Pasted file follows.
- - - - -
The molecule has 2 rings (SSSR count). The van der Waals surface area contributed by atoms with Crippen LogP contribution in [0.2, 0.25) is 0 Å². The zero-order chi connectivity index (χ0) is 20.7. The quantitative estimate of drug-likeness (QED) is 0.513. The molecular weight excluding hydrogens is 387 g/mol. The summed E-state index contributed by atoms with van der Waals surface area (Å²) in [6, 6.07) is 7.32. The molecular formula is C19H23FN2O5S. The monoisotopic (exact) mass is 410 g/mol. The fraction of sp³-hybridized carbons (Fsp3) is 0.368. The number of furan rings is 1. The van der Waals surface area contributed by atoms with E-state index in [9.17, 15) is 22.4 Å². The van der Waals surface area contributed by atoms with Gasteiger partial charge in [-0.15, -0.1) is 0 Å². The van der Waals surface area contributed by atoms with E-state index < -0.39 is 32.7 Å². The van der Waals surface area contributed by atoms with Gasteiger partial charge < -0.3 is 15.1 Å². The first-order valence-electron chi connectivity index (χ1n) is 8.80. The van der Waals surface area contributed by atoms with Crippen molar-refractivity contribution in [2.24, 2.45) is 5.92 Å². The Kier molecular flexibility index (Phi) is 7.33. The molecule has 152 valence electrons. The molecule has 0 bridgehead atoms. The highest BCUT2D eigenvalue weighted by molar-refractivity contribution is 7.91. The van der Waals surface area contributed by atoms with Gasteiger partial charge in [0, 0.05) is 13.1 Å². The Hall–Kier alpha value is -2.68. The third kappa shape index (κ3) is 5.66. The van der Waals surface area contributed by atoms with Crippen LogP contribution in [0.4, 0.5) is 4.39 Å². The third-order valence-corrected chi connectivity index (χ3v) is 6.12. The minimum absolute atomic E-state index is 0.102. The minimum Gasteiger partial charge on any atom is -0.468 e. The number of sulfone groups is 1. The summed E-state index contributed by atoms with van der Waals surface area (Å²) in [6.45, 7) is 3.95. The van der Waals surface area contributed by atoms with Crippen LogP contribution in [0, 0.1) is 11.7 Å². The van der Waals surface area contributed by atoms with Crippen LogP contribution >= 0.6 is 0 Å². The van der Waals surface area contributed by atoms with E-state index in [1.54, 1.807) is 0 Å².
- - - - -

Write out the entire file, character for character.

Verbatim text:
The molecule has 2 rings (SSSR count). The van der Waals surface area contributed by atoms with Crippen LogP contribution in [0.2, 0.25) is 0 Å². The zero-order chi connectivity index (χ0) is 20.7. The quantitative estimate of drug-likeness (QED) is 0.513. The molecular weight excluding hydrogens is 387 g/mol. The summed E-state index contributed by atoms with van der Waals surface area (Å²) in [6, 6.07) is 7.32. The molecular formula is C19H23FN2O5S. The monoisotopic (exact) mass is 410 g/mol. The fraction of sp³-hybridized carbons (Fsp3) is 0.368. The number of furan rings is 1. The van der Waals surface area contributed by atoms with E-state index in [9.17, 15) is 22.4 Å². The van der Waals surface area contributed by atoms with Gasteiger partial charge in [-0.15, -0.1) is 0 Å². The van der Waals surface area contributed by atoms with E-state index < -0.39 is 32.7 Å². The van der Waals surface area contributed by atoms with Gasteiger partial charge < -0.3 is 15.1 Å². The first-order valence-electron chi connectivity index (χ1n) is 8.80. The van der Waals surface area contributed by atoms with Crippen molar-refractivity contribution in [2.24, 2.45) is 5.92 Å². The Kier molecular flexibility index (Phi) is 7.33. The molecule has 152 valence electrons. The molecule has 0 bridgehead atoms. The highest BCUT2D eigenvalue weighted by molar-refractivity contribution is 7.91. The van der Waals surface area contributed by atoms with Gasteiger partial charge in [0, 0.05) is 13.1 Å². The Hall–Kier alpha value is -2.68. The third kappa shape index (κ3) is 5.66. The van der Waals surface area contributed by atoms with Crippen LogP contribution in [0.4, 0.5) is 4.39 Å². The third-order valence-corrected chi connectivity index (χ3v) is 6.12. The minimum absolute atomic E-state index is 0.102. The minimum Gasteiger partial charge on any atom is -0.468 e. The number of sulfone groups is 1. The summed E-state index contributed by atoms with van der Waals surface area (Å²) in [6.45, 7) is 3.95. The van der Waals surface area contributed by atoms with Crippen LogP contribution in [0, 0.1) is 11.7 Å². The van der Waals surface area contributed by atoms with Crippen LogP contribution >= 0.6 is 0 Å². The van der Waals surface area contributed by atoms with E-state index in [1.54, 1.807) is 0 Å².